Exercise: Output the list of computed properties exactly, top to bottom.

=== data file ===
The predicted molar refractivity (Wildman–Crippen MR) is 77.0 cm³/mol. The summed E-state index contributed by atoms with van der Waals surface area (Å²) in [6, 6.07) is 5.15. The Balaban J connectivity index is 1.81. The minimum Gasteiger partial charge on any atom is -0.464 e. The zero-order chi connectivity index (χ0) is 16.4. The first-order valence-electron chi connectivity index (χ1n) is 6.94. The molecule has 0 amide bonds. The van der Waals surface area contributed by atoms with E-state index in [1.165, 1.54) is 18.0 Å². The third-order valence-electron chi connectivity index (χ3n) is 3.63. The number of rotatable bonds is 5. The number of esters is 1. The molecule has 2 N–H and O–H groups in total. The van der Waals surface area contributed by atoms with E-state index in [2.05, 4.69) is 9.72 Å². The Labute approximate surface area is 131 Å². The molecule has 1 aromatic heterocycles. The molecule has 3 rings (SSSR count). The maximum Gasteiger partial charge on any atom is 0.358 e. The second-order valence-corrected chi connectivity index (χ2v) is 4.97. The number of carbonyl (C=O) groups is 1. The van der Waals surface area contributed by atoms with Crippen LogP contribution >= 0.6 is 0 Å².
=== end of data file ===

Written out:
The predicted molar refractivity (Wildman–Crippen MR) is 77.0 cm³/mol. The summed E-state index contributed by atoms with van der Waals surface area (Å²) in [6, 6.07) is 5.15. The Balaban J connectivity index is 1.81. The minimum Gasteiger partial charge on any atom is -0.464 e. The zero-order chi connectivity index (χ0) is 16.4. The first-order valence-electron chi connectivity index (χ1n) is 6.94. The molecule has 0 amide bonds. The van der Waals surface area contributed by atoms with E-state index in [1.165, 1.54) is 18.0 Å². The third-order valence-electron chi connectivity index (χ3n) is 3.63. The number of rotatable bonds is 5. The number of esters is 1. The molecule has 2 N–H and O–H groups in total. The van der Waals surface area contributed by atoms with E-state index in [2.05, 4.69) is 9.72 Å². The Labute approximate surface area is 131 Å². The molecule has 1 aromatic heterocycles. The molecule has 3 rings (SSSR count). The maximum Gasteiger partial charge on any atom is 0.358 e. The second-order valence-corrected chi connectivity index (χ2v) is 4.97. The number of carbonyl (C=O) groups is 1. The van der Waals surface area contributed by atoms with Crippen LogP contribution >= 0.6 is 0 Å².